Nerdly Things: Neandertals, Denisovans, Music and Fishing

new&nerdlyRemember that fossil from Sima de los Huesos who looked something like a Neandertal, but whose mtDNA caused such a stir because it was so Denisovan? Well, while Mama’s family seems to have ummm, played with others, Dad’s side of the family was definitely more closely related to Neandertals than any other species. This is according to an analysis of its nuclear DNA. This has huge implications for the timing of the genetic split between the three species and pushes back the origins of Neandertals as a distinct species as well.

Speaking of Denisovans, it looks like they used the cave which gave them their name longer than previously thought. The initial discovery of a finger bone from a little girl has been dated via DNA to about 50,000 years age. Teeth found in the cave, and also belonging to Denisovans, were those of individuals who died 110,000 and perhaps 170,000 years ago. Moreover, these people don’t appear to have been all that closely related to each other.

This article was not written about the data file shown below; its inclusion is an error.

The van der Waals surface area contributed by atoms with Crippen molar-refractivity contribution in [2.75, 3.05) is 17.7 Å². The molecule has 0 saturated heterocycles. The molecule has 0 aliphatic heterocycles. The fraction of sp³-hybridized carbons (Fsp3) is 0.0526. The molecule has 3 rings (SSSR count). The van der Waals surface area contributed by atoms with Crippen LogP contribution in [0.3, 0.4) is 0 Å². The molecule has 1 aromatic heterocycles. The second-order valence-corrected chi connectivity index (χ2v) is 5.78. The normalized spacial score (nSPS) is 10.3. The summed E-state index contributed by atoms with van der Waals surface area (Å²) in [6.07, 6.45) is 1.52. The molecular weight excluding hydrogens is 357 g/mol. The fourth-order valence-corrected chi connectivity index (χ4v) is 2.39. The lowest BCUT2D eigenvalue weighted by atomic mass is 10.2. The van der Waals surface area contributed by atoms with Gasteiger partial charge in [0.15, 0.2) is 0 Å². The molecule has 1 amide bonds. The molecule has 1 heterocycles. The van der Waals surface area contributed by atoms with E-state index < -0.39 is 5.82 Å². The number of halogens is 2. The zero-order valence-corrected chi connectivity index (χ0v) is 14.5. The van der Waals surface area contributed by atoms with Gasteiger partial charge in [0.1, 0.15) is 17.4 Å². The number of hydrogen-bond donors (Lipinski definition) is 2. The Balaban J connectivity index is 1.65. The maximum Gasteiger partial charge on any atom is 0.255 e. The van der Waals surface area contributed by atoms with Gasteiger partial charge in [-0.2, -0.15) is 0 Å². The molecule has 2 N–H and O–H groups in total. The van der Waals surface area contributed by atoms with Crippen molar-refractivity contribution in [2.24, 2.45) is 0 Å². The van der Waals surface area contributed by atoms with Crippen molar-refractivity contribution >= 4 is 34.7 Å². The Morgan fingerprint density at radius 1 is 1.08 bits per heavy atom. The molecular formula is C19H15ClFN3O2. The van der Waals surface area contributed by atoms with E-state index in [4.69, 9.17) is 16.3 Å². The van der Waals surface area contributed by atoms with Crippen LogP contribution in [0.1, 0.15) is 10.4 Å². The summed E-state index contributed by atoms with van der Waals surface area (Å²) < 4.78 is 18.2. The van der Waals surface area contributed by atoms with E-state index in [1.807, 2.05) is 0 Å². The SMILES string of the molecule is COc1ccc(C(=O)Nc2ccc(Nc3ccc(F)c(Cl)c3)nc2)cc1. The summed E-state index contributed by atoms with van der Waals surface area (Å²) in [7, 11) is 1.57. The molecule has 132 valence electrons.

Apparently, the folk memory preserved in Aboriginal songs goes back a really long time. As in at least 7,000 years. Certain geographical references in the songs point to the fact that they, in their current forms, were being composed just as the Australian coastline was just beginning to take on its modern shape.

People have been fishing for salmon in the Pacific Northwest for at least 11,500 years.


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